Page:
Reading, Writing, and Note-taking across Content Areas

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Course Description

Tuesday, August 2, 2022, 11:00-1:00 PM EST

Special education is often seen as the setting for executive function interventions; however, executive function strategies are an essential component of every classroom! From math and science to English, history, and world languages, success in any subject relies on the use of executive function strategies. In this session, we will discuss ways in which executive function strategies can be taught in the context of most academic tasks and how they can be embedded in the general education curriculum with minimal time and maximum impact on students’ learning. 


Donna Kincaid, M.Ed. is the Assistant Director and Director of Outreach and Training for ILD and ResearchILD. Donna holds certification in Elementary/Special Education K-9 from Boston College, and a Master’s Degree in Curriculum and Instruction, along with Supervisor/Director Certification in the area of Special Needs, from the University of Massachusetts, Lowell. In addition to her administrative responsibilities, Donna coordinates and facilitates outside professional development for private, public, and charter schools. She provides individual educational therapy and executive functioning coaching to high school and college students, as well as adults, with learning and attention issues. She also teaches executive function strategies classes for high school students, such as Master your Mind the SMARTS Way, and How to Succeed in College for rising freshmen and college students who have struggled. As a member of the Assessment Team, she conducts comprehensive psycho-educational assessments for students and adults. During her career, Donna has worked with all levels of educators from paraprofessionals to superintendents in public and private schools and was the Director of Special Education at a bilingual charter school for three years. Donna has co-authored a chapter titled Remembering: Teaching students how to retain and mentally manipulate information in a ResearchILD book for teachers titled Promoting Executive Function in the Classroom (2010).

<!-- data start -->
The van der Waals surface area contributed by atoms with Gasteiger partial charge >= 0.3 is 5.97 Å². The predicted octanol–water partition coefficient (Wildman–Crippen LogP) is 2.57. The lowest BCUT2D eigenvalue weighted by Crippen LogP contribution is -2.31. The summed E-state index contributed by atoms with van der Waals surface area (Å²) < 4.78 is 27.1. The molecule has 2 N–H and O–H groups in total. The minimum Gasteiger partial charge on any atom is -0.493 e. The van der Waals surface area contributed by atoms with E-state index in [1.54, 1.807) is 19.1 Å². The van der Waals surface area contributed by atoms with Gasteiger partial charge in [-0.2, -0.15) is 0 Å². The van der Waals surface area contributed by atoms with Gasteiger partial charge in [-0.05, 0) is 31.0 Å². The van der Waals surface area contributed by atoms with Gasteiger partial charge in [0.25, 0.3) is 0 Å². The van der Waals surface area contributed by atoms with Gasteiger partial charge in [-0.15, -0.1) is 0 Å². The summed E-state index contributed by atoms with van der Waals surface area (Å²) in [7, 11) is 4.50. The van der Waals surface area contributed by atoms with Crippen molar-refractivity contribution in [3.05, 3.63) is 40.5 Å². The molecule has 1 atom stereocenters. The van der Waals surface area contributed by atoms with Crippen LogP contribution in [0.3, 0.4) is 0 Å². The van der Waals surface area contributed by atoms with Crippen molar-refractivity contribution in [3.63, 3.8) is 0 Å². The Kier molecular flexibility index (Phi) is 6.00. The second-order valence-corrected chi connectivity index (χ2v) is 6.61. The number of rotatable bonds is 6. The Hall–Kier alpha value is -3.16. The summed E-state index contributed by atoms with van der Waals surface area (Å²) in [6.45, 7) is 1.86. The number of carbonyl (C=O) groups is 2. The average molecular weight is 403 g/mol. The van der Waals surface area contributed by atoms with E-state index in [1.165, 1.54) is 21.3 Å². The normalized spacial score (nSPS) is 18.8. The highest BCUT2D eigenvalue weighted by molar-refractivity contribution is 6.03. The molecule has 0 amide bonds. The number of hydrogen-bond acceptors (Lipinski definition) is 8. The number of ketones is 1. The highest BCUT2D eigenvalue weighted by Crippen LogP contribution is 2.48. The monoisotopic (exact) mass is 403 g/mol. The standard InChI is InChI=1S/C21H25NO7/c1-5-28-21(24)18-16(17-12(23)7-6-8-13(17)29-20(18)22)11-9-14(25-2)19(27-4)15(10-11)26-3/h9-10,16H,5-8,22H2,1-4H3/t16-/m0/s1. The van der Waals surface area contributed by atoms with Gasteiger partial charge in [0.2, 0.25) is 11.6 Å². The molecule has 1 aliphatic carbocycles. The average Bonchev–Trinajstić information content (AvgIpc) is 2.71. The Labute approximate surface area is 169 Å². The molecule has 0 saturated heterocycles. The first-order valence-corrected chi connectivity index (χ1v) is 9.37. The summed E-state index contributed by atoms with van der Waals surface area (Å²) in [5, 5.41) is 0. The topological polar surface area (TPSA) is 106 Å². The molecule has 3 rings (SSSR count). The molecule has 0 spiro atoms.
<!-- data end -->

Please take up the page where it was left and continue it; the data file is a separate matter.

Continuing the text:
Wendy A. Stacey, M.S. is the Director of Reading and Language at ILD and the Senior SMARTS Teacher Trainer at ResearchILD. She holds her Master’s degree in learning disabilities and is a certified special educator. In over 25 years of teaching, she has taught at the Landmark School, the Carroll School and the MGH-IHP graduate school. In her current position, she assesses and teaches students with language-based learning disabilities and provides consultation services to surrounding public and private schools. She has been a researcher with ResearchILD’s Drive to Thrive and SMARTS programs, which have involved designing curriculum, teacher training, and building leadership skills for students in the Boston Public Schools. Wendy has helped to develop the SMARTS online curriculum for both the elementary and middle/HS school students. She has also contributed chapters to the publications, Promoting Executive Function in the Classroom (2010) and The Power of Peers: Enhancing Learning and Social Skills

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